After leaving the river there was a short traverse through the eerily quiet Hampstead Garden Suburb, lots of large houses, and immaculate streets and gardens. There was an excellent bit through Highgate Wood, which seemed very popular, people everywhere. Even better still was the much quieter and hillier Queen's Wood, with a small cafe at its entrance. After the two woods, the route emerged at Highgate Station, and shortly dropped down a hill onto the Parkland Walk. This was a cracking stretch, one of the best bits of the day. The walking was easy and flat, along the route of an old railway line, but surrounded by greenery. It was often high up above the surrounding streets and houses, which gave an interesting effect, and excellent views through the trees and undergrowth. Occasionally it passed through through deep cuttings, and even an old railway station. It was very popular, with lots of cyclists, walkers and runners out. After a few kilometres if finally popped out at Finsbury Park, where the whole of North London seemed to have decamped, to sunbathe on the grass or just stroll about.
In total contrast to the park, the next bit was almost totally deserted, along the New River Path. To the right, behind tall spiky railings was a large housing estate, and quite a bit of building work seemed to be going on. The river side itself was very quiet though, with quite a lot of birds on the water. As I passed by, two coots seemed to bullying a much smaller one, and kept pushing its head under the water. Further on there were two swans sitting on a large nest. Eventually the New River arrived at two large reservoirs, where some smart new flats had sprung up. There was a final circuit round Abney Park Cemetery, which was very interesting, slightly wild and overgrown, and now maintained as a nature reserve. From Stoke Newington station, two trains and one tube got me back home without too much difficulty.
I couldn't do a stage on Thursday as I was already booked up, but I was back and raring to go on Friday, and Kris was up for for the final stage too. It wasn't quite as chilly first thing, no frost on the grass, and two trains and one tube got me back to Stoke Newington. I strolled down to the rendezvous point at Springfield Park, and took a few pictures, and Kris arrived shortly afterwards. We crossed over the River Lee Navigation, and then pushed on along its bank. It was quite a pleasant stretch, fairly quiet, with a contrast between all the houses and flats back on the other side of the river, versus marshes and fields on our side. Further down we passed a building site, where people had put up placards protesting about the building of Olympic facilities on the marshland. We soon reached the Greenway, where the path ran along the top of a large embankment hiding a large sewage outlet, with good views of surrounding buildings and rivers. Near Pudding Mill, the route left the Greenway for a short diversion past the Olympic stadium, and the red twisty sculpture, before rejoining it again.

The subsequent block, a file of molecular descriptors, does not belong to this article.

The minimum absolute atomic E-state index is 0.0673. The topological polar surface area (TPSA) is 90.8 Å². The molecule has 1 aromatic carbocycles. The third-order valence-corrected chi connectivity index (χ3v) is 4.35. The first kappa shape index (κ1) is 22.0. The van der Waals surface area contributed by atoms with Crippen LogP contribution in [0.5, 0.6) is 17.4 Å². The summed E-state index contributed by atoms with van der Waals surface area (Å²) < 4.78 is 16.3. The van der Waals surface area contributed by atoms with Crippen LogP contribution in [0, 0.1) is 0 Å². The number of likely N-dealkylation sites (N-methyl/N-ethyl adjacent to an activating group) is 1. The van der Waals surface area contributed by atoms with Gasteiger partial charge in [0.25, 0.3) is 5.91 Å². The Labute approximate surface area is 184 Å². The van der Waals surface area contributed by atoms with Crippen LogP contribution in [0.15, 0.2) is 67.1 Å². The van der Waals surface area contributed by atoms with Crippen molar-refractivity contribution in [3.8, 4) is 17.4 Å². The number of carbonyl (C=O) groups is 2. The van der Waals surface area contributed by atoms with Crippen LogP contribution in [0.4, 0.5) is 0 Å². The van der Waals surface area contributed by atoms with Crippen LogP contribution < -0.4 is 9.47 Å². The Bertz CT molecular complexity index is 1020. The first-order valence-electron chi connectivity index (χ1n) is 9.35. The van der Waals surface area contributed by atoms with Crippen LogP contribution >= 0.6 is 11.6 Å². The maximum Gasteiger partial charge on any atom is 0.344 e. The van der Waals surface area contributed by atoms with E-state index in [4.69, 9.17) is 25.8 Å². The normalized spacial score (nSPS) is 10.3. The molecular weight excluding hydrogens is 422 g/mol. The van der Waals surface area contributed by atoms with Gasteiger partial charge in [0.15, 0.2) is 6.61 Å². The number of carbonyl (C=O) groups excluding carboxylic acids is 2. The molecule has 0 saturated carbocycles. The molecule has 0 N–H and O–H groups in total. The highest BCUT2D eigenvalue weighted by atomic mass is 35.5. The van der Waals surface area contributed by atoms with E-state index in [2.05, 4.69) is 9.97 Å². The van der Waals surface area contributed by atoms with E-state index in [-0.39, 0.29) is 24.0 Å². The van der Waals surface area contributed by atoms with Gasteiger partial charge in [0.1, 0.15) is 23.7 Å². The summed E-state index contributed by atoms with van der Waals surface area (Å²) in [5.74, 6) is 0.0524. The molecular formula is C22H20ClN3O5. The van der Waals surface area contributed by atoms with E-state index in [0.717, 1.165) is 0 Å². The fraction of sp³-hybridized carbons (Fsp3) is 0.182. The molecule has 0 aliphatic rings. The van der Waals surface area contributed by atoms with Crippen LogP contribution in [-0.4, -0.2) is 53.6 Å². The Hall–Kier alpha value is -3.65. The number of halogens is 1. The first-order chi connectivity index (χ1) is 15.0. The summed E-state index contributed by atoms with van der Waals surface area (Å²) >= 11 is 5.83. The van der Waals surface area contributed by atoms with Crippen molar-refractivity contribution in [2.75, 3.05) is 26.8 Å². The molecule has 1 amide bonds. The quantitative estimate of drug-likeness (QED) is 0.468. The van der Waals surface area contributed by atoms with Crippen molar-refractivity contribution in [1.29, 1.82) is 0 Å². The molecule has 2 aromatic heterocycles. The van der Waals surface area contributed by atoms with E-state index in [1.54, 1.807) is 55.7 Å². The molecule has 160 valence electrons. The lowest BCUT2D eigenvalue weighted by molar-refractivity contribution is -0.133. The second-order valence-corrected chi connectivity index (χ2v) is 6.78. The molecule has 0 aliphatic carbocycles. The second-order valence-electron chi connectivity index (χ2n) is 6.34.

At Beckton the route finally left the Greenway and passed through a grassy park, where some horses and carts were racing round on the grass, before reaching East London University. It was a nice spot, right on the bank of the Thames with great views of London City Airport across the water. There were a lot of students sitting in the sun, and we followed their lead and sat down on a bench for a short snack, and to watch the comings and goings over at the airport. We pushed on past the cylindrical buildings of the University. After all the people milling about at the University, the route took us along some quite deserted sections of river side walking, with views of mud flats below, and picking our way past various locks. We eventually arrived at North Woolwich, although there didn't seem to be much official sign of the end of the Capital Ring route. We were determined to find it though, and after some poking about, we came across the final signpost, hidden by scaffolding and plywood boards. Also half hidden behind the boards was the entrance to the foot tunnel, which we took to get back to the South side. All that remained was a celebratory swift half in a pub that was apparently "just round the corner", with very pleasant views of the river, before three trains got me back home.
A bit different from the sort of thing that you might normally have in mind when considering a multi-day walking trip, however all in all it was a reasonably interesting walk. The unseasonal March heatwave helped as well, I actually caught the sun a bit on the first day, and had to take some sun cream with me for the other days. Quite surprising how many green spaces there are encircling London, and the Capital Ring does a good job of piecing them together, with a fair bit of variety, although at times there is quite a lot of pavement pounding between the more leafy stretches. The signposting is usually very good, and it is only very occasionally that you need to bother getting the guidebook out of your pocket. A few of the highlights included: Oxleas Wood and Meadows, Wimbledon Common and Richmond Park, the riverside past Richmond and Isleworth, the Parkland Walk, and the sections along the Thames at both the start and the finish. The final route statistics are as follows:
Not too bad, all things considered! Doing the Capital Ring left me tempted by the London Loop, which does a circuit further out, at a slightly longer 240 km (150 miles), and I got round to it a few months later, see the London Loop trip report.